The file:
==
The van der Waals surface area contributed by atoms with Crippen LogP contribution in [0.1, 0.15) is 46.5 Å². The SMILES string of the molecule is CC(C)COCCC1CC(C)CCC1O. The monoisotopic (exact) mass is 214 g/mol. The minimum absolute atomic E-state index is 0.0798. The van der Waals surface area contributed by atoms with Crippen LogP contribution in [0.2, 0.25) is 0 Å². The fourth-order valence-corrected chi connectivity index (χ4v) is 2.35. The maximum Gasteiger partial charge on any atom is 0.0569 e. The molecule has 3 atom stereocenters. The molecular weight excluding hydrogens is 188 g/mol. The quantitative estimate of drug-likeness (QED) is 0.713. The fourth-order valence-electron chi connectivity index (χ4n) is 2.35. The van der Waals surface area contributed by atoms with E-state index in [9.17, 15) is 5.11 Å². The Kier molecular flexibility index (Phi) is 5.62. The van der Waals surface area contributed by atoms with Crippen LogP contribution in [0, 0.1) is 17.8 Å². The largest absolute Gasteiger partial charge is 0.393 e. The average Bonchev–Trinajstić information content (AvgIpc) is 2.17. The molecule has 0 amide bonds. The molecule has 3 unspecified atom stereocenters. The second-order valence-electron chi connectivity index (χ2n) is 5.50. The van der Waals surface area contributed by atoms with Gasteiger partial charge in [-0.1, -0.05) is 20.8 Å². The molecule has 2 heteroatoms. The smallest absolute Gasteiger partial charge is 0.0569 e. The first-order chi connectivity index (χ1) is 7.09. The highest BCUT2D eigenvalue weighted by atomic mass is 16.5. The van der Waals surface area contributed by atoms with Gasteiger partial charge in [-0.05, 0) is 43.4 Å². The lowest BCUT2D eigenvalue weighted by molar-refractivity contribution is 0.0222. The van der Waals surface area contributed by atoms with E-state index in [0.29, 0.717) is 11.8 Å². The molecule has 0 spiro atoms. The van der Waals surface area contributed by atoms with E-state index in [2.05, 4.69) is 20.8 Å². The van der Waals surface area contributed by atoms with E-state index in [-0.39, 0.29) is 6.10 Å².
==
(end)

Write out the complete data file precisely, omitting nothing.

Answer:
The van der Waals surface area contributed by atoms with Crippen LogP contribution in [0.1, 0.15) is 46.5 Å². The SMILES string of the molecule is CC(C)COCCC1CC(C)CCC1O. The monoisotopic (exact) mass is 214 g/mol. The minimum absolute atomic E-state index is 0.0798. The van der Waals surface area contributed by atoms with Crippen LogP contribution in [0.2, 0.25) is 0 Å². The fourth-order valence-corrected chi connectivity index (χ4v) is 2.35. The maximum Gasteiger partial charge on any atom is 0.0569 e. The molecule has 3 atom stereocenters. The molecular weight excluding hydrogens is 188 g/mol. The quantitative estimate of drug-likeness (QED) is 0.713. The fourth-order valence-electron chi connectivity index (χ4n) is 2.35. The van der Waals surface area contributed by atoms with E-state index in [9.17, 15) is 5.11 Å². The Kier molecular flexibility index (Phi) is 5.62. The van der Waals surface area contributed by atoms with Crippen LogP contribution in [0, 0.1) is 17.8 Å². The largest absolute Gasteiger partial charge is 0.393 e. The average Bonchev–Trinajstić information content (AvgIpc) is 2.17. The molecule has 0 amide bonds. The molecule has 3 unspecified atom stereocenters. The second-order valence-electron chi connectivity index (χ2n) is 5.50. The van der Waals surface area contributed by atoms with Gasteiger partial charge in [-0.1, -0.05) is 20.8 Å². The molecule has 2 heteroatoms. The smallest absolute Gasteiger partial charge is 0.0569 e. The first-order chi connectivity index (χ1) is 7.09. The highest BCUT2D eigenvalue weighted by atomic mass is 16.5. The van der Waals surface area contributed by atoms with Gasteiger partial charge in [-0.05, 0) is 43.4 Å². The lowest BCUT2D eigenvalue weighted by molar-refractivity contribution is 0.0222. The van der Waals surface area contributed by atoms with E-state index in [0.29, 0.717) is 11.8 Å². The molecule has 0 spiro atoms. The van der Waals surface area contributed by atoms with E-state index in [2.05, 4.69) is 20.8 Å². The van der Waals surface area contributed by atoms with E-state index in [-0.39, 0.29) is 6.10 Å².